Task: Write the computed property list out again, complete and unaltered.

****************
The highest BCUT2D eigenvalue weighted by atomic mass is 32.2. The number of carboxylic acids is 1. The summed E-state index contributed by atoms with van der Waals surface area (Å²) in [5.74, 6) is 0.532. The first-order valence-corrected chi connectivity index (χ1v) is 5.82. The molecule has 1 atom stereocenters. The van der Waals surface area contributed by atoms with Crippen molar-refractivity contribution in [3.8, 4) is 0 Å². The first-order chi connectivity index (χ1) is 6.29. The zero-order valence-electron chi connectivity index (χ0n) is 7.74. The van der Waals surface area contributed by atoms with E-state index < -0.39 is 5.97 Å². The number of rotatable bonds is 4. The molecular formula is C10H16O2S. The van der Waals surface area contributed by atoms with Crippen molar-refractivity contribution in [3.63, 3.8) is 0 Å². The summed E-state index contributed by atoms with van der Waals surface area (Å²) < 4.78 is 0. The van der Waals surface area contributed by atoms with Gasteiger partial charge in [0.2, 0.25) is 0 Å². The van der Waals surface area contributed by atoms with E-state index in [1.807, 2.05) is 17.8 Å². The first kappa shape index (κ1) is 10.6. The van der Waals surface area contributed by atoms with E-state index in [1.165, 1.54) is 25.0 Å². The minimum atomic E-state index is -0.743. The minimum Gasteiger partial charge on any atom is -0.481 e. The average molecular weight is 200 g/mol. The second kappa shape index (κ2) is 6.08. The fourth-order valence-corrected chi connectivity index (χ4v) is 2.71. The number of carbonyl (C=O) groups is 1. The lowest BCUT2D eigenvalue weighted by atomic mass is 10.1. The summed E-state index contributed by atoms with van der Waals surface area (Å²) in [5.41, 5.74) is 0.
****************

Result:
The highest BCUT2D eigenvalue weighted by atomic mass is 32.2. The number of carboxylic acids is 1. The summed E-state index contributed by atoms with van der Waals surface area (Å²) in [5.74, 6) is 0.532. The first-order valence-corrected chi connectivity index (χ1v) is 5.82. The molecule has 1 atom stereocenters. The van der Waals surface area contributed by atoms with Crippen molar-refractivity contribution in [3.8, 4) is 0 Å². The first-order chi connectivity index (χ1) is 6.29. The zero-order valence-electron chi connectivity index (χ0n) is 7.74. The van der Waals surface area contributed by atoms with E-state index < -0.39 is 5.97 Å². The number of rotatable bonds is 4. The molecular formula is C10H16O2S. The van der Waals surface area contributed by atoms with Crippen molar-refractivity contribution in [3.63, 3.8) is 0 Å². The summed E-state index contributed by atoms with van der Waals surface area (Å²) < 4.78 is 0. The van der Waals surface area contributed by atoms with Gasteiger partial charge in [0.2, 0.25) is 0 Å². The van der Waals surface area contributed by atoms with E-state index in [1.807, 2.05) is 17.8 Å². The first kappa shape index (κ1) is 10.6. The van der Waals surface area contributed by atoms with E-state index in [1.165, 1.54) is 25.0 Å². The minimum atomic E-state index is -0.743. The minimum Gasteiger partial charge on any atom is -0.481 e. The average molecular weight is 200 g/mol. The second kappa shape index (κ2) is 6.08. The fourth-order valence-corrected chi connectivity index (χ4v) is 2.71. The number of carbonyl (C=O) groups is 1. The lowest BCUT2D eigenvalue weighted by atomic mass is 10.1. The summed E-state index contributed by atoms with van der Waals surface area (Å²) in [5.41, 5.74) is 0.